Overall, the deck just seems fatally flawed. By the end, I was buried under an avalanche of frustration. Despite my initial hopes, I cannot recommend this deck. It’s possible that the deck is just not my style, and would perform better in somebody else’s hands. It’s also possible that variance and a small sample size are making it look worse than it is. But I can tell you that subjectively it felt underpowered and awkward to play this deck. I know what it feels like to pilot this deck, and I just don’t believe it has what it takes. If you’re a current Standard player, you may already own the most expensive pieces of this deck, so you can give it a whirl yourself. If not, I wouldn’t recommend trying to assemble it.

You can find me on Twitter @cjwynes.

  1. Just FYI, in M1G2, the reason he searched for an extra land first is that Valakut only triggers if you have at least 5 /other/ mountains in play. So if he’d only gotten 5, then it wouldn’t have done any damage at all.

  2. M5G1 – Lightning Bolt can actually target faces, you didn’t need to point it at the Reckoner. (So hit him to 7, Skred the Reckoner for 4, Bolt his face.)
    You could also have played Reckoner and Thundermaw off of Koth earlier instead Reckoner + Mountain attack, I think.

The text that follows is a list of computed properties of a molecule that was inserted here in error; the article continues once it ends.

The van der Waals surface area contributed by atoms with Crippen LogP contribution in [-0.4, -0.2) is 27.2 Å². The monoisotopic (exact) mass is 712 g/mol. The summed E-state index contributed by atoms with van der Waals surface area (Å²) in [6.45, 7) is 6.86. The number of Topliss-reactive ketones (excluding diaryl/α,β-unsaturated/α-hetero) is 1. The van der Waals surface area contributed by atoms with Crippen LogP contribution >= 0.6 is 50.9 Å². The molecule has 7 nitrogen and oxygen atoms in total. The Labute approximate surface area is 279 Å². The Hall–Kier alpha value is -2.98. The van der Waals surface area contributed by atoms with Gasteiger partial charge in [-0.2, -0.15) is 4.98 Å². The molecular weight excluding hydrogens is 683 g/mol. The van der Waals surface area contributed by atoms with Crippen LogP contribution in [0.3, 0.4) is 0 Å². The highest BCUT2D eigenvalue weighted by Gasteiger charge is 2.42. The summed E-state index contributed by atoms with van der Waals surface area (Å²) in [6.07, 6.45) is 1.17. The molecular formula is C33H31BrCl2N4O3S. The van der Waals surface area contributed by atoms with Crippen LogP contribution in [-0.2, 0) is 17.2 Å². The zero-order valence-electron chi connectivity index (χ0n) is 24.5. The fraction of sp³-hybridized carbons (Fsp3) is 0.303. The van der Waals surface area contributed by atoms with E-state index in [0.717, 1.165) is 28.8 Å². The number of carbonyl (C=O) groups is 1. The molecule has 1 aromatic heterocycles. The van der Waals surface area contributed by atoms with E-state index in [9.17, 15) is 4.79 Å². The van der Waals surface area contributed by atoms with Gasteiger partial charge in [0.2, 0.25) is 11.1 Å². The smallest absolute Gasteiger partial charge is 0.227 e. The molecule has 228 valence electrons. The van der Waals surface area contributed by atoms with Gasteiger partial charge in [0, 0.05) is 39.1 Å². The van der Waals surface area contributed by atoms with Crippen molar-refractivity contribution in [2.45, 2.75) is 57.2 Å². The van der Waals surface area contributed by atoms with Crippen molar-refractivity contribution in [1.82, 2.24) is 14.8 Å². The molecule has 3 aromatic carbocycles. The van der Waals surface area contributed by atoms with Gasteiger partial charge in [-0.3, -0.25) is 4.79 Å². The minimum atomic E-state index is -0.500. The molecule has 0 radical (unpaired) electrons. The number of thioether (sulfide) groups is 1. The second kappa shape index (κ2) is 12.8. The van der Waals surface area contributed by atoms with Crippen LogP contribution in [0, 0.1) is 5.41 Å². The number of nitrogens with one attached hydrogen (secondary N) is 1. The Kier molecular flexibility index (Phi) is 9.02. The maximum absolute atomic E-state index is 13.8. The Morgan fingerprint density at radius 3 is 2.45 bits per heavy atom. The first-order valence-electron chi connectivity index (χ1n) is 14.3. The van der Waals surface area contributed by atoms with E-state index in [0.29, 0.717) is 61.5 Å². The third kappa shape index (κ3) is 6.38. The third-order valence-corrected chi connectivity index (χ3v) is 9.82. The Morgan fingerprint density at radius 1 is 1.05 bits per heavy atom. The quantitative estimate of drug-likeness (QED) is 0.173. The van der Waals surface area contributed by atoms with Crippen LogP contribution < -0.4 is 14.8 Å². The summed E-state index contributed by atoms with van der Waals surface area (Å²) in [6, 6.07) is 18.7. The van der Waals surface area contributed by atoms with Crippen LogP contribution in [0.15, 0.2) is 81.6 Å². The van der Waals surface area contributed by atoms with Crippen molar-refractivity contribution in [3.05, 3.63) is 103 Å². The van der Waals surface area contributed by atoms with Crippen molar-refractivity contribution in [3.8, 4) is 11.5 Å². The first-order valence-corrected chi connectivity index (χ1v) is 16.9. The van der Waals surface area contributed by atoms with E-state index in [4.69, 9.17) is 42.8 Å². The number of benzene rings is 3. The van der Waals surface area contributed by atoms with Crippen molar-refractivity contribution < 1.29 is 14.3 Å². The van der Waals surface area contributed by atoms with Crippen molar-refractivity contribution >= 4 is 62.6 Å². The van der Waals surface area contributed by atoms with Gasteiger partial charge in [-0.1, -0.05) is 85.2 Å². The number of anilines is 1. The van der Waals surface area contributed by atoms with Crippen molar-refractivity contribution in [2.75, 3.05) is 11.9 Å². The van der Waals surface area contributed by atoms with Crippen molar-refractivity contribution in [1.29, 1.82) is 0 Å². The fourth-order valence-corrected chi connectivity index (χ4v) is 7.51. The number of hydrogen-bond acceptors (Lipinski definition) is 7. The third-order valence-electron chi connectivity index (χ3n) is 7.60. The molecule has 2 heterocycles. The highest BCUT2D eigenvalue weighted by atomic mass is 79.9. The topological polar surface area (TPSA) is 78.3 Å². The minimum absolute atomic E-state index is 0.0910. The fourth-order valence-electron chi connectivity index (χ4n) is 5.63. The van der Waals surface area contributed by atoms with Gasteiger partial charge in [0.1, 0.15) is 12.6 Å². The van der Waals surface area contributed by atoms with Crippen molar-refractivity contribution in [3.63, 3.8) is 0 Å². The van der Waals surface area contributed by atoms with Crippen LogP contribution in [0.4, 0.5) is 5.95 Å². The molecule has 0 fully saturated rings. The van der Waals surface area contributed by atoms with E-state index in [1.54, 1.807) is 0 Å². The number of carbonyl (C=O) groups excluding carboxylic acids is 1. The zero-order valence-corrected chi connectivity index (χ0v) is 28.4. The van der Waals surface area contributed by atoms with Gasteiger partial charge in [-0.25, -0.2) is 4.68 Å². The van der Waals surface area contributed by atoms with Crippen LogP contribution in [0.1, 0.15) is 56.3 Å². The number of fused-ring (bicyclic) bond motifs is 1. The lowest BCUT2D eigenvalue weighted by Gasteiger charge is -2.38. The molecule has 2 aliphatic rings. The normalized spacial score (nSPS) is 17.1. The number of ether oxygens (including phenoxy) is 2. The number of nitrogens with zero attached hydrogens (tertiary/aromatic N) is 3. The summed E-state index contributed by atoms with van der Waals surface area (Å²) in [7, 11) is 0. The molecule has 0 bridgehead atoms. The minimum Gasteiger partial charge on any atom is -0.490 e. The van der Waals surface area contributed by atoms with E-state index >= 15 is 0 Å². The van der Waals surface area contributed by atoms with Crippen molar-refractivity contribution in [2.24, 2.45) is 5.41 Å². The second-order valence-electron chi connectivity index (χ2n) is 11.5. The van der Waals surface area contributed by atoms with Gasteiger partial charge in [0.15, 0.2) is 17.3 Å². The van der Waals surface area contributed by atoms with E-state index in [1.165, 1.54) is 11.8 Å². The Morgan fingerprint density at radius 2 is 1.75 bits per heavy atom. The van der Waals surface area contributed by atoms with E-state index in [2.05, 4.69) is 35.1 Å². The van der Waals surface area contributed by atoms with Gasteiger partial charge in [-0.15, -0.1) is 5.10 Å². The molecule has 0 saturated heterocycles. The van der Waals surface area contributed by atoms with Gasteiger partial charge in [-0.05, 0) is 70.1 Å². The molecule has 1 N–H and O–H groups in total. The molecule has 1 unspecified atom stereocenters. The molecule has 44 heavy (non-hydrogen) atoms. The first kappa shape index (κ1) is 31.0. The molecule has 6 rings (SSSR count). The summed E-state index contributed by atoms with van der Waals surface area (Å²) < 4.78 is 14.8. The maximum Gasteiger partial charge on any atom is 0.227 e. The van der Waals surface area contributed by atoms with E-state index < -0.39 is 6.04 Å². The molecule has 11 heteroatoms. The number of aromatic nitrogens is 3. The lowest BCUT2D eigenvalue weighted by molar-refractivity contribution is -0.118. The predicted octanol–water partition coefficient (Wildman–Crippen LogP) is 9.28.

M5 G2 and 3 seemed simply very unlucky.

  3. I stopped watching after you couldn’t recognize Scapeshift in Game 1. I mean, seriously? I haven’t seen Tron play Search for Tomorrow in a million years. If you’re going to record videos for Modern, you should at least know the format well enough to recognize a Tier 1.5 deck.

  4. I primarily play Legacy, and started this column with the intent of writing about Legacy and a bit of Classic until Vintage came online, at which time Legacy and Vintage would be the focus. In the meantime, I have added in some Modern content to vary things up a bit, and because I thought people might enjoy that content. I have said before that I’m coming back to the format after a very long hiatus. In my defense, through all the playtesting and recording I’ve done for my three Modern articles up to this point, this was the very first RUG Scapeshift deck I had seen anybody play since getting back into the format, so I was not on alert to spot that deck’s turn 1 play. It hadn’t placed well in the Modern dailies during the latter part of 2013, and just wasn’t on my radar. I realized by the time he dropped an additional colored land that it was probably Scapeshift combo, and I don’t think the misidentification changed the line of play from what I can recall. Once I did recognize it, I had a fairly good idea what cards he would be playing and what his line of play said about his hand. That being said, if I write about Modern again at some point, I will be sure to check more recent DE results to see what resurgent decks might be reappearing in the queues. I feel very strongly about progressively improving the quality of my video content.

  5. I tried a virtually exact deck 2-3 months ago and also got slaughtered. The only good matchup was Jund, they caved as soon as Blood Moon entered.. but most other decks smoked me!!

    So I sold up and moved on…